Many neighborhood activists were skeptical of the proposals that would eliminate parking requirements for some new construction, but business, labor and environmentalists said the result could help get people out of cars, streamline development rules and spur economic development.
A proposal to allow Seattle developers to eliminate parking in new construction within a quarter-mile of frequent transit was met with mixed reviews at a City Hall hearing Wednesday.
Many neighborhood activists were skeptical, saying families and businesses depend on parking.
“The message is, if you’re a small, locally owned business, get out. If you’re a family with children, get out,” said Greg Hill, a small-business owner and Wallingford resident who testified against a package of proposed land-use changes.
But business, labor and environmentalists told the City Council’s Planning, Land Use and Sustainability Committee that the proposals could help get people out of cars, streamline city-development rules and spur economic development.
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“These reforms will help kick-start a difficult construction industry,” said John Littel, political director of the Northwest Carpenters Union.
The City Council is considering a number of measures proposed by Mayor Mike McGinn and a 28-member round-table he appointed as part of his 2010 Seattle Jobs Plan. The mayor said his goal was to reduce red tape while enhancing the city’s commitment to the environment.
The proposals include eliminating some environmental review for new developments and allowing small commercial businesses in low-rise residential neighborhoods.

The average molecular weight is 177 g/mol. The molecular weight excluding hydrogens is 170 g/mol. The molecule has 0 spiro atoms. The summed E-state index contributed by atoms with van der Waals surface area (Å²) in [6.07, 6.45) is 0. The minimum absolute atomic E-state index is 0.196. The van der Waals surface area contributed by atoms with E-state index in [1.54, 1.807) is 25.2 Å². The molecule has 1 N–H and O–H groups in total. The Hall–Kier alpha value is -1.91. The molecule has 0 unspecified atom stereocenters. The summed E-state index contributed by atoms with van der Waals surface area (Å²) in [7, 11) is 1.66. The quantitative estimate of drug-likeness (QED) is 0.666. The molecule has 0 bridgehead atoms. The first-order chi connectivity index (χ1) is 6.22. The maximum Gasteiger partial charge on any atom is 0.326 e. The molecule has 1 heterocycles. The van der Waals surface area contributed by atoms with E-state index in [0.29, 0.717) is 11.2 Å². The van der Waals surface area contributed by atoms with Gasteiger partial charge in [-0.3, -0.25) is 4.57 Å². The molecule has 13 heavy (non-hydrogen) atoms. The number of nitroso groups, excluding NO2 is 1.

Representatives of the Seattle Chamber of Commerce, the Seattle King County Realtors and the Seattle Builders Council all spoke in favor of the proposals.
Environmental advocates said the elimination of parking requirements provides flexibility to builders, who can add parking where it’s needed but won’t have to when it’s not.
“This is not a parking ban. This is a … measure that allows developers flexibility,” said Chuck Wolfe, an environmental and land-use attorney who served on the round-table.
Other environmentalists said the proposals move the city toward fewer carbon emissions and fewer single-occupancy car trips.
“We’ve got 1.5 million people coming to this region,” said Brock Howell, with Futurewise. “We don’t want those 1.5 million to be parking and driving.”
Some advocates of low-income housing also supported the elimination of parking requirements, saying their grant money is specifically for housing, not for parking, and that many of their residents don’t need it.
“Parking is expensive. We can reduce housing-development costs. For low-income households in particular, the parking spaces often go unused,” said Emily Alvarado, policy director of the Housing Development Consortium.
Neighborhood residents who testified Wednesday often said they felt largely left out of the round-table discussions and that the group was weighted toward developers and transit advocates.
Chris Leman, treasurer of the Seattle Community Council Federation, said removing state environmental review for projects smaller than 200 units or 75,000 square feet — about the size of a full-service grocery store — would roll back protections for neighborhoods and deny residents the right to comment on and participate in land-use decisions.
After the hearing, he also criticized the process, saying, “I can think of no major package of land-use changes that any previous mayor brought to the City Council with so little public notice and public engagement.”
Richard Conlin, chair of the land-use committee, defended the process, noting that the proposals were introduced at a news conference last summer and that no one has appealed the city Planning Department’s determination, under state law, in August that they have no significant impact on the environment.
The council will continue to debate the proposals and consider amendments throughout the next month, Conlin said.
Lynn Thompson: 206-909-7580 or firstname.lastname@example.org. On Twitter @lthompsontimes.